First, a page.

Gravel: usually available by the kilo and varies from smooth marble stones to tiny grain-type gravel. Make your choice carefully here. You do not want your fishes to scoop through light and tiny gravel when they are hungry. If these teeny-weeny stones enter their digestive track they won’t be able to eat any food and will starve to death. Make sure that the stones aren’t too large and not too small either. Avoid coloured stones – they serve no purpose whatsoever and that’s because these colours eventually fade exposing their true colour!
Plants: Underwater plants come in two varieties artificial and natural.
Artificial could be made of either plastic or silicon – it does not matter. Choices are aplenty and are generally cheaper.
Natural plants may cost more and are subjective. I leave this choice to you whether or not you wish to buy. Depending on the type of fish you have, they may or may not nibble on the leaves when hungry thus killing them.
Decorations: Here you can have the porous air stones, items like broken barrels, sunken shipwrecks, mermaids and even motorised windmills and what not. You are literally spoilt for choices here. Do not flood your tank with decorations. Use them to complement your already existing environment. Perhaps, you could some decorations alternatively when cleaning the tank next time. Throw some monochrome light to further accentuate the decorations.
Filter & Air Pumps:
Choices here include from the simple sponge variety to an internalised motorised sponge filter to an external filter.
Internal sponge filter has a motor attached above the filter medium, in this case, is usually a sponge. The filter works by generating sufficient water current to rotate within the tank. This rotation sifts through this sponge catching any dirt or other impurities in it.
This does not clean the tank the way you would expect but sooner or later you will need to clean the sponge from time to time and ultimately one day the tank. Don’t clean the tank then your fishes die and you will have to eventually clean the tank. Better to clean them when they are alive.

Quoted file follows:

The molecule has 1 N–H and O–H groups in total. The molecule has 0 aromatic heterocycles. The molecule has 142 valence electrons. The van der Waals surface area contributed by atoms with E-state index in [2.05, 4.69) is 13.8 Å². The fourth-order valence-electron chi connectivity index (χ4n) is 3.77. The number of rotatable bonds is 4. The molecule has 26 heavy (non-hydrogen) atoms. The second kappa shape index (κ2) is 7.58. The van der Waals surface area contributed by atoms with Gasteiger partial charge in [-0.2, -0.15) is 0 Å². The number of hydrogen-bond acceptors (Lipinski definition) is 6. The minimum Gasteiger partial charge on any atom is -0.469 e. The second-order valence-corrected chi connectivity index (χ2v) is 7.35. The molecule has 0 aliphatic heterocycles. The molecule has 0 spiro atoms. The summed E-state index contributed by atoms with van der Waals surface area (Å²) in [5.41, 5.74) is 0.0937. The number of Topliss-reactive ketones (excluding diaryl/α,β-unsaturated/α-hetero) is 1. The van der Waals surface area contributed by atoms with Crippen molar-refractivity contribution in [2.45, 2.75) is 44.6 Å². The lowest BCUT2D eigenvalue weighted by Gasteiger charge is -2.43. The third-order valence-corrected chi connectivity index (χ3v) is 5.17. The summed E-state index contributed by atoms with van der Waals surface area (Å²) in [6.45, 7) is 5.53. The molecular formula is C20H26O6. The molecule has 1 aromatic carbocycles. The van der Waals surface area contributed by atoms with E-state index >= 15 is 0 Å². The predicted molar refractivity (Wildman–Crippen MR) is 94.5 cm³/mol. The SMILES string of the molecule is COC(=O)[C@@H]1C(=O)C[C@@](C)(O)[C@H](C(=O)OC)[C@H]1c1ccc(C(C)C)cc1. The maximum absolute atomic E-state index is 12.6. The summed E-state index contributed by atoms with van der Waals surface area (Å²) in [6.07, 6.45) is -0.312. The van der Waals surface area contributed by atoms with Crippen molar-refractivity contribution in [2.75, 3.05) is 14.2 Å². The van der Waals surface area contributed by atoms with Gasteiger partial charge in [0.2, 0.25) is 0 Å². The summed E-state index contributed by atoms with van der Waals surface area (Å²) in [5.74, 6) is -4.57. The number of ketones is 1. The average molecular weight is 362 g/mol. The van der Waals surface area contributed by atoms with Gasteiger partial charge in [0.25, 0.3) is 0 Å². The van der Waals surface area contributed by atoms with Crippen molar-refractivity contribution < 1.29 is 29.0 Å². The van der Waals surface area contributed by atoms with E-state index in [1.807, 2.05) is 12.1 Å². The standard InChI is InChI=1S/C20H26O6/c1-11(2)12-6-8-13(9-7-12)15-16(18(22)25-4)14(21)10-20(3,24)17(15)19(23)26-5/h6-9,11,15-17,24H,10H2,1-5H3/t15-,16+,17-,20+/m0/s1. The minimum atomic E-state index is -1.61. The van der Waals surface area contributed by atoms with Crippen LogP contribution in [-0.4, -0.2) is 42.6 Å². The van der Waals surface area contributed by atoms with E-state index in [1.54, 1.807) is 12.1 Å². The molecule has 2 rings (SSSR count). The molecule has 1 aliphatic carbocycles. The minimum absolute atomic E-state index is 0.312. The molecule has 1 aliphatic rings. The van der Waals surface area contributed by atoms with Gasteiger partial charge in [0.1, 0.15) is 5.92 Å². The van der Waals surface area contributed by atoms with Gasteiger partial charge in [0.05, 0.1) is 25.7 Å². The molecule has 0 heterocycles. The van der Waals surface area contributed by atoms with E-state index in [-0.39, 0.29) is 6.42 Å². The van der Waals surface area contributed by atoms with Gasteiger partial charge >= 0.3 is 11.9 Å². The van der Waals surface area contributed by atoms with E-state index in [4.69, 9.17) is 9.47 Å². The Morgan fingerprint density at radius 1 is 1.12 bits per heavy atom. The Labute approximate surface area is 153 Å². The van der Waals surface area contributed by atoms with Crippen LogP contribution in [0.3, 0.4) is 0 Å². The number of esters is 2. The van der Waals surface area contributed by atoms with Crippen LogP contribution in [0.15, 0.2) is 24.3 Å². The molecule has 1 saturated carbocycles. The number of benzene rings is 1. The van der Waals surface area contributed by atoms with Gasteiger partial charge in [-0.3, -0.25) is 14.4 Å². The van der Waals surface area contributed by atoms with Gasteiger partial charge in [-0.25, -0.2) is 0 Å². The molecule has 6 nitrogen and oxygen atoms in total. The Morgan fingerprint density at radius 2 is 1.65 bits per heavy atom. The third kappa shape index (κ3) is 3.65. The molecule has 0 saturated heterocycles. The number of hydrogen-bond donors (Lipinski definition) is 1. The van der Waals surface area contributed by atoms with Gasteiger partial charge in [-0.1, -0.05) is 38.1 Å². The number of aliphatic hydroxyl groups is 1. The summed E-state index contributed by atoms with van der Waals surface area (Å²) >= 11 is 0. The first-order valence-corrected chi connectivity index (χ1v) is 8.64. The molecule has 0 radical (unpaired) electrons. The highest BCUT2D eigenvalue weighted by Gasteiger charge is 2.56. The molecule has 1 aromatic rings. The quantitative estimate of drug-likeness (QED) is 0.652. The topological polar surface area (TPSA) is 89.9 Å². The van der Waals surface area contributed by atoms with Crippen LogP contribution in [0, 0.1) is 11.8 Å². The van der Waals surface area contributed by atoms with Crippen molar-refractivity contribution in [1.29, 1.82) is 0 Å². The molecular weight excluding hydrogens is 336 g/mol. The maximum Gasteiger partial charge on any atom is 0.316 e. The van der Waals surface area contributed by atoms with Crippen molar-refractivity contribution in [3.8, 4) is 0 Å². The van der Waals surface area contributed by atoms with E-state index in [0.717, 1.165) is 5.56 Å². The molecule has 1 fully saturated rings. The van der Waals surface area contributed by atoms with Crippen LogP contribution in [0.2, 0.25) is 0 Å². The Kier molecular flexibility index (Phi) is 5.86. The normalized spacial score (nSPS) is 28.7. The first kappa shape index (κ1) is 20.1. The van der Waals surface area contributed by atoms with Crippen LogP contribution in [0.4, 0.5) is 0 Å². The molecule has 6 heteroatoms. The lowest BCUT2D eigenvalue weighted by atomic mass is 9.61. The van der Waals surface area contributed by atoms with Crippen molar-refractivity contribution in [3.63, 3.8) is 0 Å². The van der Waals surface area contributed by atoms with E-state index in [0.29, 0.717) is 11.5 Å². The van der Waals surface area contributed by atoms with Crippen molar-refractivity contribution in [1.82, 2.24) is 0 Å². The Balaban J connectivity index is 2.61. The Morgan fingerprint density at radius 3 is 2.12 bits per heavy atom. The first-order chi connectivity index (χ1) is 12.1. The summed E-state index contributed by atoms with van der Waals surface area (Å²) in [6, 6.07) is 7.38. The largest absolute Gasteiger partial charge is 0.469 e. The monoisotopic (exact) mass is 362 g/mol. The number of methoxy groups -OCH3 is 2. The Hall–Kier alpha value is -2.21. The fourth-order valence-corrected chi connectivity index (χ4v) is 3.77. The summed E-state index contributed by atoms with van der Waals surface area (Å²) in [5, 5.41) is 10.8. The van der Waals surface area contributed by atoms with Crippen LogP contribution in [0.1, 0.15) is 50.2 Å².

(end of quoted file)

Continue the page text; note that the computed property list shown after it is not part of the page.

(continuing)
If I have only goldfishes, I clean the tank twice a month and change the water once a week.
Air pumps: The lifeblood of your fishes! A constant supply of air to keep them alive and kicking. It’s self-explanatory I won’t jump into detail.
Backdrop: I don’t have a backdrop yet. This usually has corals and other seascapes. Put it at the back of your tank and it adds more show to your aquarium.
One important aspect that I did not talk about is Food. Fishes love varieties and the most common food you can get – pellets, flakes and blood worms (live or freeze-dried). It is advisable to soak the pellets for around 30 minutes to soften them. That will make it easier for your fishes to eat them. Flakes are similar to snacks. For additional variety, you can mix these with pellets. However, restrict the use of flakes because they tend to dirty the water.
You will also need a de-chlorinator. It is a simple and cheap solution you put in your tank after every water change and then you can add some aquarium salts or sea salts.
The drawback of petting fishes compared to other animals:
You cannot touch them, feel them, cuddle them or take them out for a walk or even a swim! You can feast your eyes on them only through the transparent glass of your aquarium. You can talk to them if you like, I do sometimes and sometimes I shower my love on them.
Yes, just like dogs and cats, you can love them without touching or even feeling them. Trust me, your fishes will know and it is this love that will keep them alive most of the time.
Their life is delicate than cats and dogs and is likely to die easily especially when you least expect it. The fact of the matter is, fish species tend to live longer than most common pets. But their soft-bodied lifestyle kind of makes you extra cautious to care for them.
For example, you must wash your hands properly before putting your hand in the tank. Your fingernails must be properly trimmed to avoid touching the fishes. You will not know which touch may be fatal to them. Take care of them but don’t get paranoid.
These teeny weeny things are super important for keeping your fishes alive. Enjoy!
Leave a Reply